Thanks to online shopping, my purchases were virtually complete. I asked my family what they wanted, and then I bought a few perfect presents (within my budget, of course).
But after the shopping was complete, I needed to plan how we’d spend Christmas break together.
For. Two. Whole. Weeks.
I didn’t want to waste precious time in front of a screen or do pointless things, so I decided to think ahead. After all, failing to plan is planning to fail, right?
Believe it or not, I do actually get excited about breaks.
I look forward to all the breaks from school and homework, for all of us. It’s a welcome relief from an all-too-often insane schedule, and we need the rest. But if I am honest, I’m usually a little too happy when school starts back.
But, when school’s in, we’re so busy that we don’t truly enjoy each other. And I realize it’s not fun to be around a mom (or wife) who is constantly barking orders to hurry up, get in the car, clean your room, help me with dinner, fold the laundry, etc.
So, I decided our Christmas break this year was going to be different.
Thankfully, my office was officially closed while my kids were home. So, it was up to me to make the gift of time with my family really count.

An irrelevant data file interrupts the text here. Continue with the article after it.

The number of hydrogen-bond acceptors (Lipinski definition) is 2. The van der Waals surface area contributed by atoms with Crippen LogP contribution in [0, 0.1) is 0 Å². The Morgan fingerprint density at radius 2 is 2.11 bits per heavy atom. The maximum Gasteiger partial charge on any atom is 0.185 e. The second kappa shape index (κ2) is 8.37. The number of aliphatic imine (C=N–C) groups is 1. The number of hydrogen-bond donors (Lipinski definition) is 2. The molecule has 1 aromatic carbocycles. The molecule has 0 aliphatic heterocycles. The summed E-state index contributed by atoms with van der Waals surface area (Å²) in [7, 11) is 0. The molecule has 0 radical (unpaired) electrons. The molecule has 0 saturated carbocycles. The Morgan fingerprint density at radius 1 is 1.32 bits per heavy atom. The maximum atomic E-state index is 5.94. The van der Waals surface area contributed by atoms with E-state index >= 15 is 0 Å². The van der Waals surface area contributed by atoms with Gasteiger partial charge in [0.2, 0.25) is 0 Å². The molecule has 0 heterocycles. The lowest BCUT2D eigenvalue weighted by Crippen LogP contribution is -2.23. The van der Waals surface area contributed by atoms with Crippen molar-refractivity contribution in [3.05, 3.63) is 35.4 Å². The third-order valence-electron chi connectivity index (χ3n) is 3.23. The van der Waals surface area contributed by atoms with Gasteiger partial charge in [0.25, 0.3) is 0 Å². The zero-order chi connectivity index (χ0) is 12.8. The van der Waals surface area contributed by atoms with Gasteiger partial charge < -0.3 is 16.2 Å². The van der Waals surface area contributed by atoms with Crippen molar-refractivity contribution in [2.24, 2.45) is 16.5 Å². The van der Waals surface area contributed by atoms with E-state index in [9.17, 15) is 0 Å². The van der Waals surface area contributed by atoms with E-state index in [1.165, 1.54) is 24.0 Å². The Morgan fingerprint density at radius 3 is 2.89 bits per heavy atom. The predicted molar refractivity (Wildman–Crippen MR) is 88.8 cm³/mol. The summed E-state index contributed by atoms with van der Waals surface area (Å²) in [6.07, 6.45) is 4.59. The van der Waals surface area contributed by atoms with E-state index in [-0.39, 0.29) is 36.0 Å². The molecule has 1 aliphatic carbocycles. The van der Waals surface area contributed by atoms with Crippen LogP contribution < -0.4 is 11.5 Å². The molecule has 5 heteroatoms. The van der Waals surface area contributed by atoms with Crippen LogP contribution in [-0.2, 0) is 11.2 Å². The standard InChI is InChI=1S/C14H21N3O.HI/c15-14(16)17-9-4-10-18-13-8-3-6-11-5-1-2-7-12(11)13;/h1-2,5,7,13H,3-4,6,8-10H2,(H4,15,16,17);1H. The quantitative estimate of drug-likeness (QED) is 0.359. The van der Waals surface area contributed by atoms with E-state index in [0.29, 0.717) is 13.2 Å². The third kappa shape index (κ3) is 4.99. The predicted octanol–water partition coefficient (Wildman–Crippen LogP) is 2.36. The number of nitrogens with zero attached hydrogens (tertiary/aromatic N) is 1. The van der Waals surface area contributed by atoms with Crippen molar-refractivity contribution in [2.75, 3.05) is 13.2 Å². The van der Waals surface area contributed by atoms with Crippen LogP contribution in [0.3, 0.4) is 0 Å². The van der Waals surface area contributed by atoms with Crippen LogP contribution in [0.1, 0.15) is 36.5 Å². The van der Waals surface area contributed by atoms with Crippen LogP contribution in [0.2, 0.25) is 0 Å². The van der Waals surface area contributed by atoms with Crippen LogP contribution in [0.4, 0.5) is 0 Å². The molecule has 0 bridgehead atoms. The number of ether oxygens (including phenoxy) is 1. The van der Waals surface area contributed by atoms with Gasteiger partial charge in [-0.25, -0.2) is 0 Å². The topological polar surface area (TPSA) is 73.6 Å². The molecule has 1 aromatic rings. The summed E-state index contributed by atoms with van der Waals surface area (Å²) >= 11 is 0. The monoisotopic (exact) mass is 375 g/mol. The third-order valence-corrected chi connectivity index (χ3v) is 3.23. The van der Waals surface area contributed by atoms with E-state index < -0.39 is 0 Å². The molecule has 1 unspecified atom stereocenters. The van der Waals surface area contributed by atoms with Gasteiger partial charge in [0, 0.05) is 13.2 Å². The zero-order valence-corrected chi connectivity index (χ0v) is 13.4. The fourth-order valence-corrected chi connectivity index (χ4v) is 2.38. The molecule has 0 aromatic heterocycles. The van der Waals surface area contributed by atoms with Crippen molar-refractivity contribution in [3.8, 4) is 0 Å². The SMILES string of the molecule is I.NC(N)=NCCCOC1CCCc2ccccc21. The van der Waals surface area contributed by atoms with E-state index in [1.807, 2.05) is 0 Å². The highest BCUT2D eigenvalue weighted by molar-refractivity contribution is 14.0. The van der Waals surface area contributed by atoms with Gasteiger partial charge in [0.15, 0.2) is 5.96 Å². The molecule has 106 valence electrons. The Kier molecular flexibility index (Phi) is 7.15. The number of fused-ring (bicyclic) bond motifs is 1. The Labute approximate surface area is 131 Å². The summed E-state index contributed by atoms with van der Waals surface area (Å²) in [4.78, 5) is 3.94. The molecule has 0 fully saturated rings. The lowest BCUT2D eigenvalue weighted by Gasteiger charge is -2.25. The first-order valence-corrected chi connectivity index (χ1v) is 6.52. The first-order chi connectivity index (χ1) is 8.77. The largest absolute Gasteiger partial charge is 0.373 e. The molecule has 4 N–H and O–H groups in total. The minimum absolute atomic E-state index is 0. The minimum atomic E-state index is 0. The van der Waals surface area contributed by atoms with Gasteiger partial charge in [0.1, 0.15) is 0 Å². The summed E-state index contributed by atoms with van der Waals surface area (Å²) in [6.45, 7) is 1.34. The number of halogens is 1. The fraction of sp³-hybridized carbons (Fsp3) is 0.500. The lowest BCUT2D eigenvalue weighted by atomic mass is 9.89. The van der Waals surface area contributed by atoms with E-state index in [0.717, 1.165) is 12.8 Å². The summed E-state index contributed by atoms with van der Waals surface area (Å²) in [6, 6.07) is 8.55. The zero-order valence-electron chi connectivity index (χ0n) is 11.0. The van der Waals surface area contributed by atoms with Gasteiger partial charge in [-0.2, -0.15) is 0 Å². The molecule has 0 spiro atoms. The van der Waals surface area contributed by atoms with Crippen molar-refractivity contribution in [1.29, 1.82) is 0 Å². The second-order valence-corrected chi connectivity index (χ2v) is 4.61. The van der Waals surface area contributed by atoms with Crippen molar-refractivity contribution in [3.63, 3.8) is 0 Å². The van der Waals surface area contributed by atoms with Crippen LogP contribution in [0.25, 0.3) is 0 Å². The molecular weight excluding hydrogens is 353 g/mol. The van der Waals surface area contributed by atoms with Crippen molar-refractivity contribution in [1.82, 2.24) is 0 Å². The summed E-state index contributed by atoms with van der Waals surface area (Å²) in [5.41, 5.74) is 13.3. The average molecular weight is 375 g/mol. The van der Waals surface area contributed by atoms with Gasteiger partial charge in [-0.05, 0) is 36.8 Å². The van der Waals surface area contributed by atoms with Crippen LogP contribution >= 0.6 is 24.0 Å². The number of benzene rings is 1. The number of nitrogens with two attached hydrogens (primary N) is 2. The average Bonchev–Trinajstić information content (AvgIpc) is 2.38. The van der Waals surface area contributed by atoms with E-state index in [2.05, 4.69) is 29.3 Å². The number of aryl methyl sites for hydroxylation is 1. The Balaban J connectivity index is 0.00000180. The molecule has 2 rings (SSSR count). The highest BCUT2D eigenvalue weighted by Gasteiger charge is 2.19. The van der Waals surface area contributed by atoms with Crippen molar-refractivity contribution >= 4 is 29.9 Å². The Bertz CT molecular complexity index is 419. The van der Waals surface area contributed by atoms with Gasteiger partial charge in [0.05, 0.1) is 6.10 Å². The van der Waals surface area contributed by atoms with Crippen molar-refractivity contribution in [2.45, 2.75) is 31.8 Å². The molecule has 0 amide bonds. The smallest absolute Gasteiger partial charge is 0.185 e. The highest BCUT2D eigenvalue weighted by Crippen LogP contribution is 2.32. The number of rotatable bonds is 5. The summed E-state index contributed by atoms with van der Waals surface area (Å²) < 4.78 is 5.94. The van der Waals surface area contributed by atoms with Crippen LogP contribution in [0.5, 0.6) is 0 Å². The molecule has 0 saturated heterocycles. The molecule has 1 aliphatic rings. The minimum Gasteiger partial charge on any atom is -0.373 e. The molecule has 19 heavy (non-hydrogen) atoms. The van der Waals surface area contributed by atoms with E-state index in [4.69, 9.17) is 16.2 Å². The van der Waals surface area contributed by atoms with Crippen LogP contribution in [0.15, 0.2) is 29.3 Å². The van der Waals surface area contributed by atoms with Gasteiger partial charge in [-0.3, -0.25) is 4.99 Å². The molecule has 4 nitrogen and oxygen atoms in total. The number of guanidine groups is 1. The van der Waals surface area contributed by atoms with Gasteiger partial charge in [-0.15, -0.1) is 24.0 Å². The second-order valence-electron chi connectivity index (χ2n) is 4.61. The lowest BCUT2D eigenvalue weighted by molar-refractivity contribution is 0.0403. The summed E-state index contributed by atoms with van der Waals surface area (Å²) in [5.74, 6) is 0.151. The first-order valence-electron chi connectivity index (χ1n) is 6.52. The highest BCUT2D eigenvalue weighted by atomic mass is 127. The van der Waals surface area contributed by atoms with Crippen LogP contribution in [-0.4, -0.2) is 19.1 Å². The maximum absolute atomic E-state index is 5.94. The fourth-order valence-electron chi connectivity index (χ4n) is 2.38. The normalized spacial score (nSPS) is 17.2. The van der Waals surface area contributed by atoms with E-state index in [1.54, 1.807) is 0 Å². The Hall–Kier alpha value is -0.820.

Instead of trying to guess what my family wanted, I decided to ask — the same way I asked about their Christmas list.
“What would you like to do with me during your Christmas vacation? Make a list of everything, and we’ll try to make it happen.”
It didn’t take long for me to find out what they wanted. In fact, I really already knew. It’s probably the same thing your family wants: UNDISTRACTED TIME.
Whether you officially have “time off” or not, whether it’s a holiday or not, you can still make all their wishes come true in some way. Find out how to spend the time you DO have with the ones you love — then make the most of it.
Just in case you’re wondering exactly what my kids wanted from me during our school break, here’s a sample of what we did over Christmas vacation:
My youngest child did my makeup (and hair). We read and sang together, shopped, and enjoyed cocoa and marshmallows by the fire. We created delicious food in the kitchen, played games and worked puzzles. We went ice skating and got coffee and doughnuts. And there was still be plenty of time to watch movies and sleep in.
This year, I’m going to make memories and intentionally enjoy my family. I have a feeling we could get used to these “things” that are not really “things.”
I can’t wait. And who knows? I just might be a little sad when the kids go back to school.
https://firstthings.org/wp-content/uploads/2020/02/michael-nunes-527010-unsplash-scaled-e1584120139957.jpg8652048Kris Nashhttps://firstthings.org/wp-content/uploads/2020/01/ftf-logo-300x186.pngKris Nash2018-03-29 13:38:012021-12-21 10:29:59How To Make The Most of Breaks From School